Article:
Donald Judd (1928-1994) is one of the most influential American artists of the postwar era. Beginning in the 1960s, he developed new ideas about art-in both his works and writings-that challenged many of modernism's core tenets by resisting the categories of painting and sculpture. Judd described this work as "specific objects." Critics labeled it minimalism. Perhaps because Judd's own critical writings provide a discursive framework for his work, some of the monographic essays on his work are not widely known. This volume collects critical and scholarly writings on Judd, examining his work as both artist and critic.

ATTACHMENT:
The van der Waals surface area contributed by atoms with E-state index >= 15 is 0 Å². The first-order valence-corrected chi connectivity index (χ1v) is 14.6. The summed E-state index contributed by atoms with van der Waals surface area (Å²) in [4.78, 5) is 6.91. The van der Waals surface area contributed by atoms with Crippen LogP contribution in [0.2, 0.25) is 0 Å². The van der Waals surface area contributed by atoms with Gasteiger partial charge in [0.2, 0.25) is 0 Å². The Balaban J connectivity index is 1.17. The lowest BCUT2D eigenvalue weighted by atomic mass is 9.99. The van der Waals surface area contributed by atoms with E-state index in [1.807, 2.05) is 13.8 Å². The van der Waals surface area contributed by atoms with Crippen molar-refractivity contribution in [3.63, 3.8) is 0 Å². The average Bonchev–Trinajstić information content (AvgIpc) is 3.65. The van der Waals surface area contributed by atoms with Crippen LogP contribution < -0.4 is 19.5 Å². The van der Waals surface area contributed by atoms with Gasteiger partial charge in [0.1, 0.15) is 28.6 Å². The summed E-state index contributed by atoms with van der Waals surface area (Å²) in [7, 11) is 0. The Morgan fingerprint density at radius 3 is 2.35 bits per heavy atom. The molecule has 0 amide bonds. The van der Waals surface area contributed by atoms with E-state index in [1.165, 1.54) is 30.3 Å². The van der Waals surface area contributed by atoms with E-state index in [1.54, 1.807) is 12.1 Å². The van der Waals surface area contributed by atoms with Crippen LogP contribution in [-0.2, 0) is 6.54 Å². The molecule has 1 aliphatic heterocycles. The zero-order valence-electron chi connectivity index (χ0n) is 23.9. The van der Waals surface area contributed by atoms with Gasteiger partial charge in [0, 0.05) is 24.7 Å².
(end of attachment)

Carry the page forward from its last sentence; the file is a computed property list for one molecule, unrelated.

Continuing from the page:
Hardback, 264 pages, 30 black and white illustrations